A cluster of tapeworm eggs have been discovered in 270 million-year-old fossilized shark feces, a new study says.
The find suggests that the intestinal parasites, common in vertebrates, are much older than previously thought. It could also potentially sow the seeds for Hollywood’s next monster movie: Sharkworm: Escape from the Past.
“This discovery shows that the fossil record of vertebrate intestinal parasites is much older than was previously known and occurred at least 270-300 million years ago,” according to the study, which was published January 30 in the journal PLoS ONE. (See “Feces, Bite Marks Flesh Out Giant Dino-Eating Crocs.”)
Coprolites—the tidy scientific term for fossilized feces—are extremely useful in paleontological research because they provide evidence of an organism’s diet and behavior and, in this case, of which parasites it may have hosted. (Related: “Fossil Feces Explained.”)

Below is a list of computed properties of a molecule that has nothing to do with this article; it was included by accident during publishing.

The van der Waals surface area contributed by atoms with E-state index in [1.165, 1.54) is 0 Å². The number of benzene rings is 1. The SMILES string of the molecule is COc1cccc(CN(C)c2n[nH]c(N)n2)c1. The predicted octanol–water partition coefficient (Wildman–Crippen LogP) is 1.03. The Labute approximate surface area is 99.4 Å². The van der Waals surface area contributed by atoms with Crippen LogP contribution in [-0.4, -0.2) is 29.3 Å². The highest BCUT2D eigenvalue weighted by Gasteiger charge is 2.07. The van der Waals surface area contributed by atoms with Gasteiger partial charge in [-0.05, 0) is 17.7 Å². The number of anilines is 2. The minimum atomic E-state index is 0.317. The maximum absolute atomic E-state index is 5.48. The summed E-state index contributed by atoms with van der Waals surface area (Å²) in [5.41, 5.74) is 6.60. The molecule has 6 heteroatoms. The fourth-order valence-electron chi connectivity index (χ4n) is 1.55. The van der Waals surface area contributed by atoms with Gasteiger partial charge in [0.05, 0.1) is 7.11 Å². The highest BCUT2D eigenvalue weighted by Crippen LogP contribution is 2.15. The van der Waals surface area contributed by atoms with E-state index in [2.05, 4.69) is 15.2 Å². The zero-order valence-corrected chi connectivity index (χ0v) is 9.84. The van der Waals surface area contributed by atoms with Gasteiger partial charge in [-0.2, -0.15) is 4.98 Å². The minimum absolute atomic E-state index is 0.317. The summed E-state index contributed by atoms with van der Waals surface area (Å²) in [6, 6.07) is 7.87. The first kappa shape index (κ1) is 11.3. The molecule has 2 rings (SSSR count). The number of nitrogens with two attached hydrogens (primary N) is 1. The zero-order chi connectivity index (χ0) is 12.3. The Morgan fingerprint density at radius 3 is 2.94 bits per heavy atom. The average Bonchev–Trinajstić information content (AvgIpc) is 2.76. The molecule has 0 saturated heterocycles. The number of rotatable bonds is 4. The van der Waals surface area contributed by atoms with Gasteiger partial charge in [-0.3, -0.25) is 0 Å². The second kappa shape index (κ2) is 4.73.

Those ancient parasites are the forebears of the intestinal invaders that still turn stomachs and haunt digestive tracts today, including cestodes, better known as tapeworms.
While it’s not unusual to find fossilized parasitic remains, the older the sample material, the less likely it becomes. For instance, such finds from the Mesozoic and Paleozoic periods are exceedingly rare and difficult to document. (See a prehistoric time line.)
For the recent study, scientists examined 500 samples of the Paleozoic shark feces in question, and only one contained the golden ticket—aka tapeworm eggs.
The upshot of all this is that parasitism may have a longer and more glorious history than anyone realized.
“This is the earliest fossil record of tapeworm parasitism of vertebrates and establishes a timeline for the evolution of cestodes,” the study said. “The fossil parasite eggs presented here corroborate the theory that parasitism was present since the advent of life.”
Evidence, in other words, that the pesky parasites have been with us—and in us—vertebrates for a gut-wrenchingly long time.
Stefan Sirucek is a writer, journalist, and map enthusiast. His work has appeared in the Huffington Post and the Wall Street Journal.